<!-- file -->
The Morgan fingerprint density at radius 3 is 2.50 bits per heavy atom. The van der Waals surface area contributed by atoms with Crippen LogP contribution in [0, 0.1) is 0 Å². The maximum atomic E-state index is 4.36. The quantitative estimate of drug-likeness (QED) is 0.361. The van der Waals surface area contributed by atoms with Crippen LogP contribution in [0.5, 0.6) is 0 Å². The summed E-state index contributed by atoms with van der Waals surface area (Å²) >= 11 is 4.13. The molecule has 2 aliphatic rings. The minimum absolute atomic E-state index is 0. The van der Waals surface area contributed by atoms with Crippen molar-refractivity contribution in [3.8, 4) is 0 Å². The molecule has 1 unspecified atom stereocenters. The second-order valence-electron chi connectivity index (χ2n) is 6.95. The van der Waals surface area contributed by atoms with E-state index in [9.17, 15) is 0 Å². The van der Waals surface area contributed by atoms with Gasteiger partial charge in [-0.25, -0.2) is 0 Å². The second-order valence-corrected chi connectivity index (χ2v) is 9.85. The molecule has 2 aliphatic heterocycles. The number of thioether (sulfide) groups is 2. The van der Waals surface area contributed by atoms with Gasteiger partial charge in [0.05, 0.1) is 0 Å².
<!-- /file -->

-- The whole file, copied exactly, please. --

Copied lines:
The Morgan fingerprint density at radius 3 is 2.50 bits per heavy atom. The van der Waals surface area contributed by atoms with Crippen LogP contribution in [0, 0.1) is 0 Å². The maximum atomic E-state index is 4.36. The quantitative estimate of drug-likeness (QED) is 0.361. The van der Waals surface area contributed by atoms with Crippen LogP contribution in [0.5, 0.6) is 0 Å². The summed E-state index contributed by atoms with van der Waals surface area (Å²) >= 11 is 4.13. The molecule has 2 aliphatic rings. The minimum absolute atomic E-state index is 0. The van der Waals surface area contributed by atoms with Crippen molar-refractivity contribution in [3.8, 4) is 0 Å². The molecule has 1 unspecified atom stereocenters. The second-order valence-electron chi connectivity index (χ2n) is 6.95. The van der Waals surface area contributed by atoms with E-state index in [9.17, 15) is 0 Å². The van der Waals surface area contributed by atoms with Gasteiger partial charge in [-0.25, -0.2) is 0 Å². The second-order valence-corrected chi connectivity index (χ2v) is 9.85. The molecule has 2 aliphatic heterocycles. The number of thioether (sulfide) groups is 2. The van der Waals surface area contributed by atoms with Gasteiger partial charge in [0.05, 0.1) is 0 Å².